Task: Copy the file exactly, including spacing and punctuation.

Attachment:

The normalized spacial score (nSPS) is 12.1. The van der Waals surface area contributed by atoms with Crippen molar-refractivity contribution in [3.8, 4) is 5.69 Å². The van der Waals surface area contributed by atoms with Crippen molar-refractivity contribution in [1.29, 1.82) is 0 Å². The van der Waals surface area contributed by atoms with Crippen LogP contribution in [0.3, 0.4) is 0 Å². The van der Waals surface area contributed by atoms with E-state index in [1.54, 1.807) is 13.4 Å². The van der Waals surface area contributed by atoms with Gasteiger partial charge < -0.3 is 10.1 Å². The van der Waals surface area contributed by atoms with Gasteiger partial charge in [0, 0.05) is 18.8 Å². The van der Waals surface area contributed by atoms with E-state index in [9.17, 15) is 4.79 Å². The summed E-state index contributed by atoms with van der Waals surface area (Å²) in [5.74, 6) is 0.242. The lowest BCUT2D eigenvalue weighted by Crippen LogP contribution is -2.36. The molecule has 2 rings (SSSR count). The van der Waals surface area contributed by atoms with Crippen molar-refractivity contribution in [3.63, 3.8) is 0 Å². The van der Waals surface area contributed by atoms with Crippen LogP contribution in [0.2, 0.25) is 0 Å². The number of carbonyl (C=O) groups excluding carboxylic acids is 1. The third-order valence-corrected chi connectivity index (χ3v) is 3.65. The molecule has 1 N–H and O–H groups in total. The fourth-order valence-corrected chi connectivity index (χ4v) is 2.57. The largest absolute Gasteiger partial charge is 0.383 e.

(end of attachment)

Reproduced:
The normalized spacial score (nSPS) is 12.1. The van der Waals surface area contributed by atoms with Crippen molar-refractivity contribution in [3.8, 4) is 5.69 Å². The van der Waals surface area contributed by atoms with Crippen molar-refractivity contribution in [1.29, 1.82) is 0 Å². The van der Waals surface area contributed by atoms with Crippen LogP contribution in [0.3, 0.4) is 0 Å². The van der Waals surface area contributed by atoms with E-state index in [1.54, 1.807) is 13.4 Å². The van der Waals surface area contributed by atoms with Gasteiger partial charge < -0.3 is 10.1 Å². The van der Waals surface area contributed by atoms with Gasteiger partial charge in [0, 0.05) is 18.8 Å². The van der Waals surface area contributed by atoms with E-state index in [9.17, 15) is 4.79 Å². The summed E-state index contributed by atoms with van der Waals surface area (Å²) in [5.74, 6) is 0.242. The lowest BCUT2D eigenvalue weighted by Crippen LogP contribution is -2.36. The molecule has 2 rings (SSSR count). The van der Waals surface area contributed by atoms with Crippen molar-refractivity contribution in [3.63, 3.8) is 0 Å². The van der Waals surface area contributed by atoms with Crippen LogP contribution in [0.2, 0.25) is 0 Å². The number of carbonyl (C=O) groups excluding carboxylic acids is 1. The third-order valence-corrected chi connectivity index (χ3v) is 3.65. The molecule has 1 N–H and O–H groups in total. The fourth-order valence-corrected chi connectivity index (χ4v) is 2.57. The largest absolute Gasteiger partial charge is 0.383 e.